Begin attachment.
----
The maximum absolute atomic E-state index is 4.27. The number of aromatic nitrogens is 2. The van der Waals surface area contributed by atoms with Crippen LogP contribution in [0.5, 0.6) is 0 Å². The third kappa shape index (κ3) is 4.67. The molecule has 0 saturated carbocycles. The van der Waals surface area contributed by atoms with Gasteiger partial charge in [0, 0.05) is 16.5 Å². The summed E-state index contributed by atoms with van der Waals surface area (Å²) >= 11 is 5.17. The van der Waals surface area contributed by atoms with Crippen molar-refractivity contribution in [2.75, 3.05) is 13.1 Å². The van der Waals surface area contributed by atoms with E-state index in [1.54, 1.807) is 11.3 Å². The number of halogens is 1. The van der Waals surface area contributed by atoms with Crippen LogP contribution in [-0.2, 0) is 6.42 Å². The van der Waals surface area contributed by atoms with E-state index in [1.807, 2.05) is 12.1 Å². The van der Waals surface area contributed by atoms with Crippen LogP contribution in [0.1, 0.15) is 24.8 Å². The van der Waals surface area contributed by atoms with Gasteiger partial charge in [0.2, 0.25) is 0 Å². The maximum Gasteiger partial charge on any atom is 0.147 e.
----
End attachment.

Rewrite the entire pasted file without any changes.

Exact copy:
The maximum absolute atomic E-state index is 4.27. The number of aromatic nitrogens is 2. The van der Waals surface area contributed by atoms with Crippen LogP contribution in [0.5, 0.6) is 0 Å². The third kappa shape index (κ3) is 4.67. The molecule has 0 saturated carbocycles. The van der Waals surface area contributed by atoms with Gasteiger partial charge in [0, 0.05) is 16.5 Å². The summed E-state index contributed by atoms with van der Waals surface area (Å²) >= 11 is 5.17. The van der Waals surface area contributed by atoms with Crippen molar-refractivity contribution in [2.75, 3.05) is 13.1 Å². The van der Waals surface area contributed by atoms with E-state index in [1.54, 1.807) is 11.3 Å². The number of halogens is 1. The van der Waals surface area contributed by atoms with Crippen LogP contribution in [-0.2, 0) is 6.42 Å². The van der Waals surface area contributed by atoms with E-state index in [1.807, 2.05) is 12.1 Å². The van der Waals surface area contributed by atoms with Crippen LogP contribution in [0.1, 0.15) is 24.8 Å². The van der Waals surface area contributed by atoms with Gasteiger partial charge in [0.2, 0.25) is 0 Å². The maximum Gasteiger partial charge on any atom is 0.147 e.